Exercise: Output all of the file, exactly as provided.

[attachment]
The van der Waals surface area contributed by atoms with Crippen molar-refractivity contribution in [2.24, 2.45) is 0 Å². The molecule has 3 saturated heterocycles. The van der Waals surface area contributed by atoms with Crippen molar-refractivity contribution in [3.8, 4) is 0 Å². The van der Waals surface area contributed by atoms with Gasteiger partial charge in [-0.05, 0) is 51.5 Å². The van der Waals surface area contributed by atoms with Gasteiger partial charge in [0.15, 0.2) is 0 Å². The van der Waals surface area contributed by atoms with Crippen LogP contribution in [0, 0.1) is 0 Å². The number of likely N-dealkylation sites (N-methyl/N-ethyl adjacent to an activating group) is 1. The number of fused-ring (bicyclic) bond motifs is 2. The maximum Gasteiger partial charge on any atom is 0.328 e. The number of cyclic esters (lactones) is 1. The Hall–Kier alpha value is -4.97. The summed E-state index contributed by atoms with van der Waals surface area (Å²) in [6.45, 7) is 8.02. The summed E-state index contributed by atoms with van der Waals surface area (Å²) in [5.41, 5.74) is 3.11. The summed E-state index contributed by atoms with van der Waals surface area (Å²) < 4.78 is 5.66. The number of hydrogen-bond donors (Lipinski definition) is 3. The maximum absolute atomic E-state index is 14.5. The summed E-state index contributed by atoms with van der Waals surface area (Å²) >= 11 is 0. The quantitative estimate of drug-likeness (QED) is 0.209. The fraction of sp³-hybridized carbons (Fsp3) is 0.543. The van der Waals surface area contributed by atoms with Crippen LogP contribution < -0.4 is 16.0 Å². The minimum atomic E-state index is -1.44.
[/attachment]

The van der Waals surface area contributed by atoms with Crippen molar-refractivity contribution in [2.24, 2.45) is 0 Å². The molecule has 3 saturated heterocycles. The van der Waals surface area contributed by atoms with Crippen molar-refractivity contribution in [3.8, 4) is 0 Å². The van der Waals surface area contributed by atoms with Gasteiger partial charge in [-0.05, 0) is 51.5 Å². The van der Waals surface area contributed by atoms with Gasteiger partial charge in [0.15, 0.2) is 0 Å². The van der Waals surface area contributed by atoms with Crippen LogP contribution in [0, 0.1) is 0 Å². The number of likely N-dealkylation sites (N-methyl/N-ethyl adjacent to an activating group) is 1. The number of fused-ring (bicyclic) bond motifs is 2. The maximum Gasteiger partial charge on any atom is 0.328 e. The number of cyclic esters (lactones) is 1. The Hall–Kier alpha value is -4.97. The summed E-state index contributed by atoms with van der Waals surface area (Å²) in [6.45, 7) is 8.02. The summed E-state index contributed by atoms with van der Waals surface area (Å²) in [5.41, 5.74) is 3.11. The summed E-state index contributed by atoms with van der Waals surface area (Å²) < 4.78 is 5.66. The number of hydrogen-bond donors (Lipinski definition) is 3. The maximum absolute atomic E-state index is 14.5. The summed E-state index contributed by atoms with van der Waals surface area (Å²) >= 11 is 0. The quantitative estimate of drug-likeness (QED) is 0.209. The fraction of sp³-hybridized carbons (Fsp3) is 0.543. The van der Waals surface area contributed by atoms with Crippen LogP contribution < -0.4 is 16.0 Å². The minimum atomic E-state index is -1.44.